The original castle was built circa 1417 by the Francis family, who also held land at Sprouston near Kelso. The barony passed by marriage to the Montgomerys of Greenfield.
In the middle-ages, Stanecastle gave way to the ever expanding Eglinton Empire and William Francis of Stane passed his estate on to the Earls of Eglinton in the 15th century. Campbell states that the present castle was built in 1520 by Montgomerie of Greenfield, a cadet branch.
In 1750 Alexander, 10th Earl of Eglinton, repaired the castle, converting it into a folly. The four open and four closed pointed windows were constructed for appearance only at this time and on the west side an armorial panel stone with the Earl of Eglinton's arms was put in place. Through some mistake this panel was said to have been placed upside down, however the shield is actually the right way up, the apparent fault is that the signet rings and fleur de lis are inside are upside down. Another error occurs on a similar sized armorial panel now preserved in the quadrangle of Eglinton Country Park in which the symbols are in the wrong quarters. An original feature is a spiral stair in the north-east corner.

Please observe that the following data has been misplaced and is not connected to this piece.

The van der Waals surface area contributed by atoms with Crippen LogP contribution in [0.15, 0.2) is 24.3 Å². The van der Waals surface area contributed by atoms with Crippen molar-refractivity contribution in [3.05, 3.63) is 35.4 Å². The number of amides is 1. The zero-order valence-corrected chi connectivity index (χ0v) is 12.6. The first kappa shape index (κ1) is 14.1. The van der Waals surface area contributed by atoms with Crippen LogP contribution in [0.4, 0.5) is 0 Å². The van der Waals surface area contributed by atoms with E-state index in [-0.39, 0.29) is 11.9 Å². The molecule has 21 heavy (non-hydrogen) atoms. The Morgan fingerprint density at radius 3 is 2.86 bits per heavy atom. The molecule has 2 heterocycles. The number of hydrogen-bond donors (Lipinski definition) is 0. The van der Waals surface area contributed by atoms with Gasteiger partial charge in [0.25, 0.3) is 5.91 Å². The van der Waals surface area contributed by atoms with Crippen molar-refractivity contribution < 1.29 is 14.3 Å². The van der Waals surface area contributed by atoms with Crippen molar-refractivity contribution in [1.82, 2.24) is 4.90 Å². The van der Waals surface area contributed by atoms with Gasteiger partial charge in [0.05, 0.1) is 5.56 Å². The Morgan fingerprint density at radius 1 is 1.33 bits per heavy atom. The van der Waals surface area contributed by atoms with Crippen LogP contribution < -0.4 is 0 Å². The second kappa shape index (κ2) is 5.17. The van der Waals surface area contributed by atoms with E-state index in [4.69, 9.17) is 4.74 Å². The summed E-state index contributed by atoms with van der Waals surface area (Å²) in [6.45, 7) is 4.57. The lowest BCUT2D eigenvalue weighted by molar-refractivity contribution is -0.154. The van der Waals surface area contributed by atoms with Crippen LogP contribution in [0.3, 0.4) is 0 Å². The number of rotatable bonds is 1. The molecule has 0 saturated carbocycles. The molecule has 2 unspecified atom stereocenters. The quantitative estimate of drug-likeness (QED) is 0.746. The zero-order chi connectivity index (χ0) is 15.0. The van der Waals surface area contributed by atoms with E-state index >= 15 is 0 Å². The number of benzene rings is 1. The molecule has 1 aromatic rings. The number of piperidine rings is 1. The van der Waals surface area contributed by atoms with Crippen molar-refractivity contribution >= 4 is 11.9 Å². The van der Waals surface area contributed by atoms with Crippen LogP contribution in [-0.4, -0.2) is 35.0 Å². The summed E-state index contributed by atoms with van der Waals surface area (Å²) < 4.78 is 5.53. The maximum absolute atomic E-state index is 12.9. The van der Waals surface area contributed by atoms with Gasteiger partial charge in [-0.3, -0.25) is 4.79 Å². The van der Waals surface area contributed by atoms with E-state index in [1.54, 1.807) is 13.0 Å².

The Toll Road Act of 1774 gives details of The Road from the Cockpitt near Stone-Castle by Armsheugh, .... Showing that, not unusually, a Cock Pit existed here at one time.
A Ley tunnel is said to run from Stanecastle to Eglinton Castle and Seagate in Irvine. Another tunnel is said to run from Stanecastle to Dundonald. A subterranean passage was found by workmen at Stanecastle in the 19th century.
Knadgerhill was only acquired by the Earls of Eglinton in 1851 when they excambied part of the lands of Bogside Flats for them. This allowed the construction of the new entrance to the policies at Stanecastle via Long Drive.
The castle gradually fell into ruin until the local council made the tower safe. The tower stands in woods and can be visited and viewed externally.